Tidal Waves 1925
A STUDY OF TIDAL-WAVES by Professor Vaillaux, a French authority, is given in The World’s Health, the organ of the International Red Cross (Paris). Says this writer:
The determination of the causes of this phenomenon, which often produces terrible loss of life and property, is especially difficult in view of the difficulties of observation. Testimony of witnesses who have escaped from the calamity is natuÂrally confused or contradictory. The seismograph and the barometer are the only instruments of value for scientific records, and the former can not function, of course, when earth tremors are absent.Â Observations from boats at sea are almost always useless because of the relatively calm rise and fall of the ocean-level as the tidal-wave passes. The problem is further complicated by the confused terminology of description. Finally, the frequent minor oscillations of the ocean-level, aside from the daily tide fluctuations, need to be recorded and studied for the same reason that a record and analysis of the 30,000 annual minor earth tremors are as necessary in the work of the seismologist as that of the thirty or forty great earthquakes. The problem is of the greatest interest to the warmer, volcanically unstable, regions of the globe, and is confined for the most part between latitudes of 40 degrees north and south.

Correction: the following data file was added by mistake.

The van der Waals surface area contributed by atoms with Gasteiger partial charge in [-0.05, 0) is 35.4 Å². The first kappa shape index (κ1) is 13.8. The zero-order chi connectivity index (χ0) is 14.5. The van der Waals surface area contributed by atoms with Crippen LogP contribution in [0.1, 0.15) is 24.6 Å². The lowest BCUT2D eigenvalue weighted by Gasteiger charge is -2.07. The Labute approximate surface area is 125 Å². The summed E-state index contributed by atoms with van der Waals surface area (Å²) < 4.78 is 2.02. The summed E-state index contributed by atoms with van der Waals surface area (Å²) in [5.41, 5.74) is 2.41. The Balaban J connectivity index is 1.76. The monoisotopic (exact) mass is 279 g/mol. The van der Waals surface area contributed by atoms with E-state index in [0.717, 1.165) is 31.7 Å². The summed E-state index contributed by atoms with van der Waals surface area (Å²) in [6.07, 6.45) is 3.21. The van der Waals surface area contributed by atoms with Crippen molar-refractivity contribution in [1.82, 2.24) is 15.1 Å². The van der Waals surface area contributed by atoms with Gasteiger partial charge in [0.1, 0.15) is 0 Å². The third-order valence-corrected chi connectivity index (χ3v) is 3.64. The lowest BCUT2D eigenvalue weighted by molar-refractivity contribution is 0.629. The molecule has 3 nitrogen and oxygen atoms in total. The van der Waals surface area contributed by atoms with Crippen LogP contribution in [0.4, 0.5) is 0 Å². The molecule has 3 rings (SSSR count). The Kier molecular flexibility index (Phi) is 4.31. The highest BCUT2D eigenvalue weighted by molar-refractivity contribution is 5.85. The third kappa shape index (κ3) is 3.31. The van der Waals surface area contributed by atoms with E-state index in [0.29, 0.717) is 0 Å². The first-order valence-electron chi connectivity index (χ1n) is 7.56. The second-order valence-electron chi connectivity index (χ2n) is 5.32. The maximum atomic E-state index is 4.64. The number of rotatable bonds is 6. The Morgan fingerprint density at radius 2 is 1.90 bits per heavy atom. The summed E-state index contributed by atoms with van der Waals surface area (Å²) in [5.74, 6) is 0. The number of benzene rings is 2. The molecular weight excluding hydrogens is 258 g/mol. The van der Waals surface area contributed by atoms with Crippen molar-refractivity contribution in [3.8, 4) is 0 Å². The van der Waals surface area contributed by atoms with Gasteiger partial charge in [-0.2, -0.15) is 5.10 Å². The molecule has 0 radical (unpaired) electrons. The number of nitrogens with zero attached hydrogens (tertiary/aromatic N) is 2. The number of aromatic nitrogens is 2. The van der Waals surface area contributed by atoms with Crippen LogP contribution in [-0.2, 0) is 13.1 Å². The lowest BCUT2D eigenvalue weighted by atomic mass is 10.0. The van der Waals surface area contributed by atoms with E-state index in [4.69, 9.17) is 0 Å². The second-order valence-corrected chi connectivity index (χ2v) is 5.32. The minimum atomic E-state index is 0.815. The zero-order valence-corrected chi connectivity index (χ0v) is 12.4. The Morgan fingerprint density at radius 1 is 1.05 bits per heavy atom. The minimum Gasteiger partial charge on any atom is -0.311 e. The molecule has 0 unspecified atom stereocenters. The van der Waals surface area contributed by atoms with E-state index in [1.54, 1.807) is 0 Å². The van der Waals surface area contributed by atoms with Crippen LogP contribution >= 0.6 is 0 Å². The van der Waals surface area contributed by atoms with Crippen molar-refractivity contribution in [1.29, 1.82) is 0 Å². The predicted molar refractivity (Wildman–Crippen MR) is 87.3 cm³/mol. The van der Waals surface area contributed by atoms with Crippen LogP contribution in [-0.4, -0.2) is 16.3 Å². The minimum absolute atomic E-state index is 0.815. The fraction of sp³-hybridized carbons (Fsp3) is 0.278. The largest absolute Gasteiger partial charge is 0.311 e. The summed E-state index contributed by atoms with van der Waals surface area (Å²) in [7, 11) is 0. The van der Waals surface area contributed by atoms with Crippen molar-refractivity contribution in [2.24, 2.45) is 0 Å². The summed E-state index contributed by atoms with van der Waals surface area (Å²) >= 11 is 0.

“A resume is presented describing about twelve of the most destructive waves about which records are available.Â The scientific value of the reports on the Chilean wave of 1835 is of great interest, having been made by Darwin and Fitz-Roy, who happened to be on that coast at the time. One curious fact that these observers noted was that great flocks of birds flew in from sea more than an hour before the disaster ocÂcurred. The ocean first withdrew, leaving ships, which had been anÂchored at a depth of seven fathoms, on dry land; this action was succeeded by a wall of water thirty feet higher than high-tide level; then came a higher wave, and finally a still higher wave.
“The records in genÂeral show that when the first wave is positive, it is almost invariably followed by a wave or waves of greater height and force. Frequently, tidal-waves are not preÂceded by a negative undulation. South American populations, however, disregard warnings to flee until the ocean has first retreated. Much avoidable loss of life has occurred as a conÂsequence.
“Other waves occur which are not of eruptive or seismic derivation. The Bay of Bengal particularly is subjected to waves produced by atmospheric depressions combined with winds of a cyclonic nature, possibly coinciding with exceptionally high tides. Tide-rips occur also and spread ruin. They are quite frequent on the western coast of France.”